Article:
Our Path to a New Home in the Planets
- Charles Wohlforth and Amanda R. Hendrix, PhD
- 2016 Beaverton Library 629.455 WOH
- Charles Wohlforth is an Alaskan reporter and travel book author
- Dr. Hendrix analyzes UV instrument data on Galileo and Cassini
A permanent colony on Titan as a refuge from the destruction of the Earth. Silly, poorly thought out, too much magic thinking
- Use nuclear reactors to split water to make oxygen to burn methane
- Massive colonization fleet paid for by "the rich" so they can escape
- Magic "Q Drive" "gathers up quantum particles and expels them"
Harold White "Sonny" works for Mark McDonald's Advanced Mission Development Group at Johnson Space Center
- no notes or references
Titan: 1.2M km semimajor axis, 16 day period, orbital speed 5.6 km/s, tide locked to Saturn
- 2.64 km/s escape, 94K, density 1.88 g/cm³, 1.35 m/s² gravity
- Atmosphere: Stratosphere 98% nitrogen, 1.4% methane, Trpposphere 95% nitrogen, 5% methane
- Huygens lander 2005
- Surface 1000 times dimmer than earth
- Wikipedia: Atmosphere holds 10 meters of methane liquid equivalent, "Titan's weather is expected to feature torrential downpours causing flash floods, interspersed by decades or centuries of drought"
Saturn: 9.5 AU, 29.5 yr orbit, 6 year one way trip.
P75 "Titan's lakes and seas could contain animals made of carbon and methane."
Extremely unlikely, IMHO. Nick Lane's "The Vital Question" discusses the behavior of water near room temperature - it naturally dissociates into negative hydroxyl ions and positive protons, which in turn participate in complex biochemistry. Life is energy processing via proton gradients, according to Lane. Methyl CH₃- might be the equivalent of OH- in liquid methane, but AFAIK is way too dilute at 90K. It is not enough to have molecules - Earth life processes energy using proton ions, and constructs molecules that facilitate this.
The dissociation energy of a water molecule ( H₂O → HO + H ) is 2.78 eV, while the dissociation energy of a methane molecule ( CH₄ → CH₃ + H ) is 4.55 eV. The actual reactions are 2 H₂O → HO- + H₃O+ (hydronium) and 2 CH₄ → CH₃- (methyl?) + CH₅+ (methanium), and I don't know the energies of those, but the reaction rates for water are 10-13.99 at 298K and 10-14.95 at 273K, so it will be extremely tiny at 90K . 300 K is a kT thermal energy of 25.85 meV, 90 K is kT = 7.76 meV. I'll leave it to a real chemist to figure out what the dissociation fraction of methane is at 90K, but my guess it will be immeasurably small.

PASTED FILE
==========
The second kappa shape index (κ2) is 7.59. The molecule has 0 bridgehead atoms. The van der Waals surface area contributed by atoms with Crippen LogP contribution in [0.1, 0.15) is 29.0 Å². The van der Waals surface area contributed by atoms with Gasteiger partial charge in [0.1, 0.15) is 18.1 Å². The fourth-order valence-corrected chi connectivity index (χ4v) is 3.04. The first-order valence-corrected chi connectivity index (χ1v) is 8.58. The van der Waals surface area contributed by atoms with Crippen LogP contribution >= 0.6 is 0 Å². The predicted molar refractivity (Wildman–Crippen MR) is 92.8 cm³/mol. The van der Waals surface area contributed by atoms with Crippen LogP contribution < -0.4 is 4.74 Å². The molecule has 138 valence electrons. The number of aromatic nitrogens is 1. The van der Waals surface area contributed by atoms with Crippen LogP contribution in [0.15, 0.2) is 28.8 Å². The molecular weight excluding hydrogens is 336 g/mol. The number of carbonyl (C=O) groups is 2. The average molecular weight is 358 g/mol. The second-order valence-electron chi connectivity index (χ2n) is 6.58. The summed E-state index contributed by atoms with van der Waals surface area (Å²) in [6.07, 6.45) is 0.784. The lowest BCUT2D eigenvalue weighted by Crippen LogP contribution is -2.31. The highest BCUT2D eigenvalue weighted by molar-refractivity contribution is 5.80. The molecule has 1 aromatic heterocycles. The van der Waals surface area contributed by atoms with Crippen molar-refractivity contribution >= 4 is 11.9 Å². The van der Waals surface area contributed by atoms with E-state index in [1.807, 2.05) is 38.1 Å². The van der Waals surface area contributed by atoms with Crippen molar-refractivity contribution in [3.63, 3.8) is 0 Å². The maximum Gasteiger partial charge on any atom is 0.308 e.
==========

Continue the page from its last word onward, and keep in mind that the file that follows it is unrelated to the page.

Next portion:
P275 "The closest Earthlike planet is probably twice as far" as Proxima Centauri. Nope. As paleobiologists have pointed out, the "Earth" has only been human-compatible "earthlike" for less than 10% of its history, and probably will not remain "earthlike" after an additional 10%. Planet hunters are fond of calling exoplanets smaller than Neptune "earthlike" if their semimajor axis puts them in the "liquid water zone" for their star, even if the eccentricity is much larger than the Earth's current 1.7% (almost all exoplanets have much larger eccentricities, they would alternate between freezing and baking every year). Indeed, the Earth would be completely covered with ice without stratospheric CO₂ to warm the surface, or a steam oven if there was as much as Venus. So, "earthlike" is federal-funding-speak for "greater-than-zero compatibility with earth-life assuming dozens of other conditions are also met".
P276 "Silica based person" - silica is sand. silicon is the element chips are made from. "Bored silly" on a thousand year trip; but without a power source, why stay turned on? Only biology needs to continue processing energy to avoid decay; with proper design for differential thermal expansion, computer hardware at deep space 2.7 Kelvin temperatures will last for a very long time.
P276 Alcubierre drive - this requires universe-scale mass-energy; perhaps an interesting construct to contemplate in the first zeptoseconds of the Big Bang, but not in our current vacuum-state universe.
I don't have time to pluck out more examples.